After five years of living in Manhattan I realize there is nothing more beautiful than an afternoon in mid-September, when the sky is the color of lavender and the light behind the clouds is opalescent, heavenly. Everything in the city comes back to life in autumn, and that includes the tertulias in Isabela's apartment. This is the first one of the season, and after so much traveling in August, we are anxious to catch up. I'm the only one who didn't go away; as usual, I didn't have sufficient funds. So, whether I intended to or not, I explored my city and learned a little more about it. For instance, where to go to escape the suffocating pollution that drapes every corner (the Boat Basin off Riverside Drive at 79th Street), how to sleep in a room whose windows are painted shut, without air conditioning (with ice-soaked towels covering legs and stomach and a fan), what to eat on next to nothing (iceberg lettuce chopped finely with a carrot, cucumber, and a slice of turkey), and even where to go to meet nice men (definitely the eleven o'clock service at almost any church; my preference is Riverside).
Our Sunday afternoon ritual of catching up invigorates the pace of our month. We gossip, recount favorite stories, and I get an earful of advice. There is a lot of teasing. The conversation seems to fall out faster than a dip of castanets. We jump from topic to topic so freely that at times I can tell who is saying what or why. We're just so happy to be back. Meanwhile, Isabela conducts the flow of our voices with the artistry of Zubin Mehta, using her solid hands to bring one of our voices higher or lower, depending on which is more in tune with her way of thinking. She definitely has a few ideas about my most pressing concern of the moment: I just can't seem to get ahead in my career. No matter how hard I work, or how much effort I put into all the aspects of my job, nothing changes the fact that I'm still a paralegal making very little money. I keep asking myself how this can be. Wasn't I the girl about whom everyone would say, "Claire, you'll be a star someday?" In college all my diligent work led to success. Excellent grades and praise from professors. I was good with people, a manager and leader. Involved with student government, I had a flair for bringing disparate groups together on campus, fraternity brutes and overachieving scholar types, students whose worldly airs rubbed Middle American innocents the wrong way, the joiners of every dub and committee and the loners who studied on Saturday nights in the library basement. And I believed, that's the thing, I really believed that I would be recognized outside of college in the very same way. I thought that being a woman in our enlightened society would be no different, in terms of achieving success, than being a man.
So how can I explain why my boss said recently, "I can't give you a raise on your good looks, Claire," when I asked him for a modest increase in my low salary? I had just been given someone else's job--coordinating assignments in the translations department of the law firm--in addition to my own. The guy who had this responsibility before me was being paid twice as much as I am now, and I have two jobs to do. Never in my wildest dreams did I imagine that my gift for languages and ability to speak Spanish, German, and French would get me into trouble in such a tony law firm.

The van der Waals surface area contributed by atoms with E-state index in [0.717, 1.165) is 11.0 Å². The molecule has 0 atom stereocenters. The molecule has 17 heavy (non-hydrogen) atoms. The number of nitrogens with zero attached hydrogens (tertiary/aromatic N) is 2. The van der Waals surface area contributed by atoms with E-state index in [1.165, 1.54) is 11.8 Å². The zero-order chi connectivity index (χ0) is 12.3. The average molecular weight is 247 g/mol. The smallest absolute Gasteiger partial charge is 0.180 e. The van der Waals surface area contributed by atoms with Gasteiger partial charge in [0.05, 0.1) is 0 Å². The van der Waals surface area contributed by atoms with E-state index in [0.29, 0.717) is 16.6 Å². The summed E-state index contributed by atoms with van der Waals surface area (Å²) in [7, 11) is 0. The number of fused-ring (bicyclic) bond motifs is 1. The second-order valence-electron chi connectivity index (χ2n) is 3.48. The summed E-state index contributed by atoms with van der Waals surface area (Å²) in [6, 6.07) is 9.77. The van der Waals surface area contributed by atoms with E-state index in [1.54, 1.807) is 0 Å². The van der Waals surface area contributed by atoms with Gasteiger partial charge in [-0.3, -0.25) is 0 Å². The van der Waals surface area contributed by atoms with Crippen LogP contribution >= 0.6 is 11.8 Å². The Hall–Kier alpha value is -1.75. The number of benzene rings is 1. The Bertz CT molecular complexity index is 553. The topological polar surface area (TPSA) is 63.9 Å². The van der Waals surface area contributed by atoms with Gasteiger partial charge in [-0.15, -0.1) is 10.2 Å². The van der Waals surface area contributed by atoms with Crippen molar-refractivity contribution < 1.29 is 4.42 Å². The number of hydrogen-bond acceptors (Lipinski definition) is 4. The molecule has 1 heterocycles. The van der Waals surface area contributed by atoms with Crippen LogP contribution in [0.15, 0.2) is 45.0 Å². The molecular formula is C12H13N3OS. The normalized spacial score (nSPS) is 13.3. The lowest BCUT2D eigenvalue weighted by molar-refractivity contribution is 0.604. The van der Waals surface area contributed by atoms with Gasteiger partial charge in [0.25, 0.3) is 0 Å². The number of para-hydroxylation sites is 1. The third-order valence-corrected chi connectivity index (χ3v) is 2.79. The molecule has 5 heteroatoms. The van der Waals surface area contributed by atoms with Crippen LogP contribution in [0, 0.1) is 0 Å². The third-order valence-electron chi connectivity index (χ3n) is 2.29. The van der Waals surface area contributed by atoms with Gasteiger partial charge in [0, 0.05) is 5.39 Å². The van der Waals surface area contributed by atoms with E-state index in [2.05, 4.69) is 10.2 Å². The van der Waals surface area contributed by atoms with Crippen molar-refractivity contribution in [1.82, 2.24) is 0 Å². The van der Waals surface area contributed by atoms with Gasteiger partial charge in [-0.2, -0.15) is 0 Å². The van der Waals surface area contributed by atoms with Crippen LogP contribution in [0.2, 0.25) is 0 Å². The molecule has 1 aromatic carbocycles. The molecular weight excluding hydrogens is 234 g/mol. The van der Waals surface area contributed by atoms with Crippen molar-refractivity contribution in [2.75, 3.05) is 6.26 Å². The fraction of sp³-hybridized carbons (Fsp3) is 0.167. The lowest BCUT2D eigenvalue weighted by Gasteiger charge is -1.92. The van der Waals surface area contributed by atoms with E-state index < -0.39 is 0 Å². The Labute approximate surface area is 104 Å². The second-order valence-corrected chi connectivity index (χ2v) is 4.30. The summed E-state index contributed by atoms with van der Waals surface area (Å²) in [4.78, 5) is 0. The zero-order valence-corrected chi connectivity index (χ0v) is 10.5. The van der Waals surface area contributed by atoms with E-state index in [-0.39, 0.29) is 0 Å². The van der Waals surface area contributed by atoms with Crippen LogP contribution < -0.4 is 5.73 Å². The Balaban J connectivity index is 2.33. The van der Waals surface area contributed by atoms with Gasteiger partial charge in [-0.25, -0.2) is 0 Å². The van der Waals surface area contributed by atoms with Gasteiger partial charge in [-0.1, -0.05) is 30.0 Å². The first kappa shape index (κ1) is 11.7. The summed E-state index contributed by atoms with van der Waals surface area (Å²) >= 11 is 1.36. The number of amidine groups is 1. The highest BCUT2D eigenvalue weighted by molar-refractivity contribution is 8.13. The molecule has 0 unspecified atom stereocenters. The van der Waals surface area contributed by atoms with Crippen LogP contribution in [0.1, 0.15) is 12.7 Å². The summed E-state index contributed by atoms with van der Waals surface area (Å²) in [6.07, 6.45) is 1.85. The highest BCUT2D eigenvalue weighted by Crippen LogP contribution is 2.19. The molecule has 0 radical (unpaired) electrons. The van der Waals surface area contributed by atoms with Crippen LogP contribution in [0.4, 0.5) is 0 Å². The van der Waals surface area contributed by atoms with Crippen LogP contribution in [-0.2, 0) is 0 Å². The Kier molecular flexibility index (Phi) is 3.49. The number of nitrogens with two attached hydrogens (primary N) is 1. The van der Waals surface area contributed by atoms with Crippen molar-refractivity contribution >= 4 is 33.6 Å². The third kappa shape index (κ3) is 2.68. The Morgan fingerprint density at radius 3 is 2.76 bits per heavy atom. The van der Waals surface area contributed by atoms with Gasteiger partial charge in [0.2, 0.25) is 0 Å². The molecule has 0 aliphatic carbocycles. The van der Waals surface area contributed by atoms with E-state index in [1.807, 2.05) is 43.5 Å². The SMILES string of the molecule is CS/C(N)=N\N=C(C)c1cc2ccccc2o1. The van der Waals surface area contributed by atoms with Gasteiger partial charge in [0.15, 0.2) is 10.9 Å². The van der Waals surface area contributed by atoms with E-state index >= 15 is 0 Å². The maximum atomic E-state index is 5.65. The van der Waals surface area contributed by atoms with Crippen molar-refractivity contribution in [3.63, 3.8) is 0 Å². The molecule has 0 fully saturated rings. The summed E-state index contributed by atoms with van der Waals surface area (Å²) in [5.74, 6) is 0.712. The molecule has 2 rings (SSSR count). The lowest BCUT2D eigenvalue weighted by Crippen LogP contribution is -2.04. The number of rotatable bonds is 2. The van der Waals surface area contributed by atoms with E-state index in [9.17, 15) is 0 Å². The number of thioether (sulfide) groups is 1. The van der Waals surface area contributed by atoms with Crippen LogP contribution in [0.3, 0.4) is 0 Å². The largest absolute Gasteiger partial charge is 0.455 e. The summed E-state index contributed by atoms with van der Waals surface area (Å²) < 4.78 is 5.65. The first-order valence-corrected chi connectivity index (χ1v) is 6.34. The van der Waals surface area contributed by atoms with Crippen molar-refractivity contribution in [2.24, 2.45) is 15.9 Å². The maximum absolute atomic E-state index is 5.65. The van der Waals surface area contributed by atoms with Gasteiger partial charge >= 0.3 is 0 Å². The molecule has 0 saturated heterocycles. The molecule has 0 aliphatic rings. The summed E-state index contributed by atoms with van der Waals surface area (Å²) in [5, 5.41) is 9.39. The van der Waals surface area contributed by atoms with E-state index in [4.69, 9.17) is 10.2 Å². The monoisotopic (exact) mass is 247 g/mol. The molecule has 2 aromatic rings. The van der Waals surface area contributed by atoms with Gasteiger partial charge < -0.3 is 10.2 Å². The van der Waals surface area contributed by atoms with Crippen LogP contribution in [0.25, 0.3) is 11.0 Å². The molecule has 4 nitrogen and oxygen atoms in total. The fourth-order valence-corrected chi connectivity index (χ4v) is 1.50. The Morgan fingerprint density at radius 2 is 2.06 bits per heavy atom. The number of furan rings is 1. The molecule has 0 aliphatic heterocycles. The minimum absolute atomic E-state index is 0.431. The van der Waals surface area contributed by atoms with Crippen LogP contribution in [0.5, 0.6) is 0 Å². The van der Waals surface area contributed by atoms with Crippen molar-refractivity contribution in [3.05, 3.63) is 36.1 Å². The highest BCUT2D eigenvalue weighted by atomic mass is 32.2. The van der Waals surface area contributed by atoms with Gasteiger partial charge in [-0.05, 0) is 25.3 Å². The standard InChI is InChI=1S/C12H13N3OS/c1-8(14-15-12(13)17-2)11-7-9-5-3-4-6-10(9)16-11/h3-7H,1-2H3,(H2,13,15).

On my way to Isabela's, I am still furious thinking about that sexist comment. It seems to me that when a woman is young, people tell her that she lacks stature, that she's too inexperienced to be taken seriously. As she grows older, they say she shouldn't complain too much about work ("Be nice!") because there is so much competition from younger women bubbling over with energy. My heart aches at the thought. Isabela and her friends, of course, always have a way of setting me straight, telling me to buck up or eat right or concentrate on the positive. Isabela, especially, seems to thrive on offering her opinions.
Isabela - Claire, my dear, if you want to get ahead you have to fight; otherwise you'd be sitting in a chair doing the same thing all your life. Yes, yes, you know that. But by fighting I don't mean being aggressive in your conversation or your actions. You can fight by using your charms. A smile here, a smile there. Being a good listener, asking questions, Knowing how to dance can't hurt, either. I think a woman needs a little angel and a little duende to get by in this world. You need to be sweet and you need to be hot as a jalapeño. Así, lo es. Nobody, for example, can charm people like my cousin Celinda and at the same time get exactly what she wants. And she is so smart! When she left Cuba, she couldn't take anything with her, just the clothes on her back. But Celinda had an extremely good idea. She gathered together all her Colombian emeralds and her sisters' diamond jewelry and had the jeweler in her town take the stones from their settings. But how to smuggle out this wealth without arousing the suspicion of the authorities? She had to find a receptacle of sorts that no one would dream of looking into or coming near. Do you know what she did with all those stones? She put them in her baby's dirty diapers! When they were at the airport and the officers were checking everyone, not one of them would come near her baby, Alejandrito, that day. In fact, those big strong men were pinching their oh-so-sensitive noses.